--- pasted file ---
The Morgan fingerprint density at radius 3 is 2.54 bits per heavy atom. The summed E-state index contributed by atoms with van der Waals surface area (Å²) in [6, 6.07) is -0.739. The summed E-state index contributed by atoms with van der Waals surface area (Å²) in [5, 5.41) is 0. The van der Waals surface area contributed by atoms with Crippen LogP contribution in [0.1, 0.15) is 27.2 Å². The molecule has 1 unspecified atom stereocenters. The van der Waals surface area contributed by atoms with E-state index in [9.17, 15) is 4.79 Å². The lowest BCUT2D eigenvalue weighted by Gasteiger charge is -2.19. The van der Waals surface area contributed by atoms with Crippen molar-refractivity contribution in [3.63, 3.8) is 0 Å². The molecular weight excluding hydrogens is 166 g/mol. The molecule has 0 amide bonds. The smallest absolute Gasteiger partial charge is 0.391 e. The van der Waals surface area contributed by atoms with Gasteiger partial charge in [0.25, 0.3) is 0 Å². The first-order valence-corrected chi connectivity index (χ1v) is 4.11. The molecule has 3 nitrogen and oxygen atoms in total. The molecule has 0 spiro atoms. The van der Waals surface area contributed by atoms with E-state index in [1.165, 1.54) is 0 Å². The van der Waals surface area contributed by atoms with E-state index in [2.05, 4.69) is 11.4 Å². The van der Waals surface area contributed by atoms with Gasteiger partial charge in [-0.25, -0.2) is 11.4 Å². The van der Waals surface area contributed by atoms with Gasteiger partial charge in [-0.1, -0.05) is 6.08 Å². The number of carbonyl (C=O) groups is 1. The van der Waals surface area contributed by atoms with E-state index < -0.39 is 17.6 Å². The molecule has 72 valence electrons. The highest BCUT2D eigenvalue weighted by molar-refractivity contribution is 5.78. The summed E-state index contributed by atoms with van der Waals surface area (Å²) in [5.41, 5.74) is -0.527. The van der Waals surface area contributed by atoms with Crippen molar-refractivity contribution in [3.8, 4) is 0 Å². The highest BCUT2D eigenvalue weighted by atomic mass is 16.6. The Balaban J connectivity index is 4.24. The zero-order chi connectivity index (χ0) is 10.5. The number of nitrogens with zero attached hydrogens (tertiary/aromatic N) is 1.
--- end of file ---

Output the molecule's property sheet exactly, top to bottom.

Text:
The Morgan fingerprint density at radius 3 is 2.54 bits per heavy atom. The summed E-state index contributed by atoms with van der Waals surface area (Å²) in [6, 6.07) is -0.739. The summed E-state index contributed by atoms with van der Waals surface area (Å²) in [5, 5.41) is 0. The van der Waals surface area contributed by atoms with Crippen LogP contribution in [0.1, 0.15) is 27.2 Å². The molecule has 1 unspecified atom stereocenters. The van der Waals surface area contributed by atoms with E-state index in [9.17, 15) is 4.79 Å². The lowest BCUT2D eigenvalue weighted by Gasteiger charge is -2.19. The van der Waals surface area contributed by atoms with Crippen molar-refractivity contribution in [3.63, 3.8) is 0 Å². The molecular weight excluding hydrogens is 166 g/mol. The molecule has 0 amide bonds. The smallest absolute Gasteiger partial charge is 0.391 e. The van der Waals surface area contributed by atoms with Gasteiger partial charge in [0.25, 0.3) is 0 Å². The first-order valence-corrected chi connectivity index (χ1v) is 4.11. The molecule has 3 nitrogen and oxygen atoms in total. The molecule has 0 spiro atoms. The van der Waals surface area contributed by atoms with E-state index in [1.165, 1.54) is 0 Å². The van der Waals surface area contributed by atoms with E-state index in [2.05, 4.69) is 11.4 Å². The van der Waals surface area contributed by atoms with Gasteiger partial charge in [-0.25, -0.2) is 11.4 Å². The van der Waals surface area contributed by atoms with Gasteiger partial charge in [-0.1, -0.05) is 6.08 Å². The number of carbonyl (C=O) groups is 1. The van der Waals surface area contributed by atoms with E-state index < -0.39 is 17.6 Å². The molecule has 72 valence electrons. The highest BCUT2D eigenvalue weighted by molar-refractivity contribution is 5.78. The summed E-state index contributed by atoms with van der Waals surface area (Å²) in [5.41, 5.74) is -0.527. The van der Waals surface area contributed by atoms with Crippen molar-refractivity contribution in [3.8, 4) is 0 Å². The highest BCUT2D eigenvalue weighted by atomic mass is 16.6. The Balaban J connectivity index is 4.24. The zero-order chi connectivity index (χ0) is 10.5. The number of nitrogens with zero attached hydrogens (tertiary/aromatic N) is 1.